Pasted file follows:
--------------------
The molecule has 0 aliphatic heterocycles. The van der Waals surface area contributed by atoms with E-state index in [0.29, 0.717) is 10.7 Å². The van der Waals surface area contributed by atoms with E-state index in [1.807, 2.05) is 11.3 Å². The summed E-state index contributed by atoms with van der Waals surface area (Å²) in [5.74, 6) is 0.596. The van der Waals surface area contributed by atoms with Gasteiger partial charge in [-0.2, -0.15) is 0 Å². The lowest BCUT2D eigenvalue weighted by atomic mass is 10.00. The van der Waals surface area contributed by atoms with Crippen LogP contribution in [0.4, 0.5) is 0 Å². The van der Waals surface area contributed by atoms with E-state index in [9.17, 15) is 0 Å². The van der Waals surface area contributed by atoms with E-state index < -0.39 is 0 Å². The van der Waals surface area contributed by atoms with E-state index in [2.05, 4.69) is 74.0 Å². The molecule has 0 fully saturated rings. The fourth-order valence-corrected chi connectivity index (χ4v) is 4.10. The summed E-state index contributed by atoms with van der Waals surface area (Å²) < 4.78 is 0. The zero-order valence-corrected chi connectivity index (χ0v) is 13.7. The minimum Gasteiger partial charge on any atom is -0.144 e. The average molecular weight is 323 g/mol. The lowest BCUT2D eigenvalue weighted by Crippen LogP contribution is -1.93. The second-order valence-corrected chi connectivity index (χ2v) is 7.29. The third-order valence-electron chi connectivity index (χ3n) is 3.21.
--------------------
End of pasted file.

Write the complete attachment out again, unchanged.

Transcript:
The molecule has 0 aliphatic heterocycles. The van der Waals surface area contributed by atoms with E-state index in [0.29, 0.717) is 10.7 Å². The van der Waals surface area contributed by atoms with E-state index in [1.807, 2.05) is 11.3 Å². The summed E-state index contributed by atoms with van der Waals surface area (Å²) in [5.74, 6) is 0.596. The van der Waals surface area contributed by atoms with Gasteiger partial charge in [-0.2, -0.15) is 0 Å². The lowest BCUT2D eigenvalue weighted by atomic mass is 10.00. The van der Waals surface area contributed by atoms with Crippen LogP contribution in [0.4, 0.5) is 0 Å². The van der Waals surface area contributed by atoms with E-state index in [9.17, 15) is 0 Å². The van der Waals surface area contributed by atoms with E-state index < -0.39 is 0 Å². The van der Waals surface area contributed by atoms with E-state index in [2.05, 4.69) is 74.0 Å². The molecule has 0 fully saturated rings. The fourth-order valence-corrected chi connectivity index (χ4v) is 4.10. The summed E-state index contributed by atoms with van der Waals surface area (Å²) < 4.78 is 0. The zero-order valence-corrected chi connectivity index (χ0v) is 13.7. The minimum Gasteiger partial charge on any atom is -0.144 e. The average molecular weight is 323 g/mol. The lowest BCUT2D eigenvalue weighted by Crippen LogP contribution is -1.93. The second-order valence-corrected chi connectivity index (χ2v) is 7.29. The third-order valence-electron chi connectivity index (χ3n) is 3.21.